Toward the end of his set Friday night at U.S. Bank Stadium, country music hunk Luke Bryan let out a yahoo-flavored comment that echoed through the new venue in more ways than one.

“It’s nice to know what a billion dollars will get you!” he cheerfully yelled to the crowd.

Seated in Sec. 230 midway between the stadium floor and the nosebleed seats, Stillwater couple Lacey and Jim Moses also had a money-related reaction during the kickoff concert at the new Minneapolis stadium. The Stillwater couple had trouble even understanding Bryan and the other performers when they talked.

“It seems like the acoustics are really bad for the price,” Lacey Moses said, referring to the $250 the couple paid for their two tickets and the $11.50 beer in her hand, not the $1 billion construction costs. “It was maybe worth it to be here for the first show, but I don’t know if I’d ever come back for this kind of money.”

Almost 100,000 music fans cashed in and spouted off on U.S. Bank Stadium over the weekend, counting the 50,000 who also showed up Saturday night for the bigger and louder of the two kickoff concerts with heavy-metal kingpins Metallica. To say the second night went better than the first would be as much of an understatement as saying the giant new facility was built primarily for football.

From the half-glass ceiling that makes sound engineers shudder to the male-friendlier restroom accommodations — which left women at Bryan’s concert sometimes waiting a half-hour in line — stadium officials’ promises to host several concerts every year felt more like threats at times.

Here’s an overview of the reception for USBS’s first two concerts.

Artists’ reaction

Metallica co-founder Lars Ulrich was confident going into Saturday’s concert that the sound would be decent, saying acoustics often are up to the performers’ own crews. He proved to be right.

“Obviously, these types of giant places come with challenges, but we always come prepared,” the drummer said backstage, referring to his band’s chief sound man “Big” Mick Hughes. “He’s been with us since 1984 — every time we’ve played the Twin Cities — and he always delivers.”

Despite the poorer acoustics on Friday, the opening-night singers only gushed over the venue on stage. “Good Lord, this place is huge!” said Karen Fairchild of Bryan’s opening act Little Big Town, who also called USBS “awfully pretty.” Bryan must’ve bragged a dozen times about being the first concert headliner there, and went so far as to sing “The Star-Spangled Banner” mid-show “just to be the first one to do it.” (He wasn’t.)

More fan reaction

After she waited 20 minutes in line for the restroom and a half-hour for a cocktail on Friday, Di Verhaagen of Vadnais Heights predictably wasn’t too smitten with the USBS concert.

“When you pay $200 for a ticket, you should have an awesome experience, not all this,” she said, while her husband, Ron Verhaagen, only complained of the sound: “There’s a lot of echo.”

Long lines aside, Cindi Foster, from Andover, was otherwise impressed Friday: “You have to expect a few problems with a stadium this big, but overall I think it’s a really fun place for a concert.”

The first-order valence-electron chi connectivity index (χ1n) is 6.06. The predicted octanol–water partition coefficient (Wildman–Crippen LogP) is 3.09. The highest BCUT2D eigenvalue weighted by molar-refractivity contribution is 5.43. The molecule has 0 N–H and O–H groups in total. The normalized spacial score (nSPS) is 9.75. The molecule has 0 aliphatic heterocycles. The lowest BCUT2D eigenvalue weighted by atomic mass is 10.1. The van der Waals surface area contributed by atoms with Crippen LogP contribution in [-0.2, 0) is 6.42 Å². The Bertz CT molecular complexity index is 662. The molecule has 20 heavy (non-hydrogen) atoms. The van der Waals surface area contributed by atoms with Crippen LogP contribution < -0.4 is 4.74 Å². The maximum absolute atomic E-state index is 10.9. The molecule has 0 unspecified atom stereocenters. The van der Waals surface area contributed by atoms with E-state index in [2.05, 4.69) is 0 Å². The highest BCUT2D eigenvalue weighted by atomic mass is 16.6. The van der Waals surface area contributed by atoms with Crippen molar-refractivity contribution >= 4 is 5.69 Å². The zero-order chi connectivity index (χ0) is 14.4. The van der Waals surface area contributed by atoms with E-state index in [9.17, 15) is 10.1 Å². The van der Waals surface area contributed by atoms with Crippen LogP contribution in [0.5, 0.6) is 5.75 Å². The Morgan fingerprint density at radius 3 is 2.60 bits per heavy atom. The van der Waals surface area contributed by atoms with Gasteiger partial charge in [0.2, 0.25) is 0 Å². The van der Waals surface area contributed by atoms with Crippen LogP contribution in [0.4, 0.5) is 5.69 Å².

Jim Dodson, who came from Henderson, Colo., to catch Saturday’s opening band Volbeat, initially complained from his lower-bowl seat, “It’s a little too echoey.” But after Metallica took over, he changed his tune: “The sound is beautiful. It’s louder, but it’s clearer.”

Sitting in section 331 for Metallica, Blaine resident Neil Bourdot, who installs audio and video systems in bars and homes, said the sound was “awful.” “The space is so large, there’s so much reverberation,” he said. “With all this glass, this is an echo chamber. Football games here, yes, but I wouldn’t spend $150 for a rock concert here.”

Critic’s reaction

Having been to shows at each of the Twin Cities’ sports venues, I wouldn’t rank USBS at the very bottom for concerts — not if you count the Metrodome before they tore it down, and Target Center before they gave it a $1 million acoustics upgrade in 2009. But circa 2016, it’s the worst.

Granted, the roof did save fans from rain both nights. I’d take a chance of snow at either Target Field or TCF Bank Stadium, though, over the obvious sonic challenges at the glass-ceilinged, angular USBS. I walked all around the new stadium Friday to sample the acoustics, and everywhere except the floor area suffered tinny sound and inescapable sonic bounce. Saturday was better, but there’s not a lot of subtlety in Metallica’s music anyway. Volume is volume.

Just walking around there can be difficult. Hallways sometimes abruptly stop at VIP areas, and certain sections can only be accessed from certain entry points. The stadium maps should come with a decoder guide.

On Saturday, it took me 25 minutes to find a booth on the main concourse level where all general-admission ticket holders had to go to pick up a wristband to enter the stadium floor. The booth was nowhere near the access points for the floor. It was hard to ask staffers for guidance, too, because: a) the booming noise level in the concourse makes conversations hard even when bands aren’t playing, and b) most of the staff didn’t know enough to answer questions.

Like the football players it was primarily built for, though, perhaps we can’t expect too much of the stadium in its rookie year. It’s a new place — and an enormous place with big ambitions — so there will be a learning curve for everyone involved at U.S. Bank Stadium. That’s what a billion dollars gets you.


Staff writer Jon Bream contributed to this report.